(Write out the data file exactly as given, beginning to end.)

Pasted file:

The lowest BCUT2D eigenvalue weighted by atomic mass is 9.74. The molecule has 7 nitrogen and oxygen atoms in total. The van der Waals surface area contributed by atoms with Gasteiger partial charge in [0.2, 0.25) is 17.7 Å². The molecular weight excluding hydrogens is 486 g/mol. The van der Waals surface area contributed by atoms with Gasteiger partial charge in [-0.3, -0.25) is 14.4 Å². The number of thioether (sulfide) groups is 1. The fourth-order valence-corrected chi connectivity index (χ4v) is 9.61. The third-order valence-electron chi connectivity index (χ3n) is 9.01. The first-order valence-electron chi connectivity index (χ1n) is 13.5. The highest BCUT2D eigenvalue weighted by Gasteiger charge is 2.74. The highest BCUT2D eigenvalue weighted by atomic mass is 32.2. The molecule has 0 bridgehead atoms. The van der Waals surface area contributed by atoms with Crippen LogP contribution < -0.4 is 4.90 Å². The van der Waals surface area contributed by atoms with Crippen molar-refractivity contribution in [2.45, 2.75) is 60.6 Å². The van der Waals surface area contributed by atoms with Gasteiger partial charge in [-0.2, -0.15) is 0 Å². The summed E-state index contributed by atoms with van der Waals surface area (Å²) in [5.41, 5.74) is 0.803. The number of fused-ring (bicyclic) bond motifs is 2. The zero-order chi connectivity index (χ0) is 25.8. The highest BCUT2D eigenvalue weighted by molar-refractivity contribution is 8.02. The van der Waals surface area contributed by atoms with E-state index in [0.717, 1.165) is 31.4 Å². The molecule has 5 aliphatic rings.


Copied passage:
The lowest BCUT2D eigenvalue weighted by atomic mass is 9.74. The molecule has 7 nitrogen and oxygen atoms in total. The van der Waals surface area contributed by atoms with Gasteiger partial charge in [0.2, 0.25) is 17.7 Å². The molecular weight excluding hydrogens is 486 g/mol. The van der Waals surface area contributed by atoms with Gasteiger partial charge in [-0.3, -0.25) is 14.4 Å². The number of thioether (sulfide) groups is 1. The fourth-order valence-corrected chi connectivity index (χ4v) is 9.61. The third-order valence-electron chi connectivity index (χ3n) is 9.01. The first-order valence-electron chi connectivity index (χ1n) is 13.5. The highest BCUT2D eigenvalue weighted by Gasteiger charge is 2.74. The highest BCUT2D eigenvalue weighted by atomic mass is 32.2. The molecule has 0 bridgehead atoms. The van der Waals surface area contributed by atoms with Crippen LogP contribution < -0.4 is 4.90 Å². The van der Waals surface area contributed by atoms with Crippen molar-refractivity contribution in [2.45, 2.75) is 60.6 Å². The van der Waals surface area contributed by atoms with Gasteiger partial charge in [-0.2, -0.15) is 0 Å². The summed E-state index contributed by atoms with van der Waals surface area (Å²) in [5.41, 5.74) is 0.803. The number of fused-ring (bicyclic) bond motifs is 2. The zero-order chi connectivity index (χ0) is 25.8. The highest BCUT2D eigenvalue weighted by molar-refractivity contribution is 8.02. The van der Waals surface area contributed by atoms with E-state index in [0.717, 1.165) is 31.4 Å². The molecule has 5 aliphatic rings.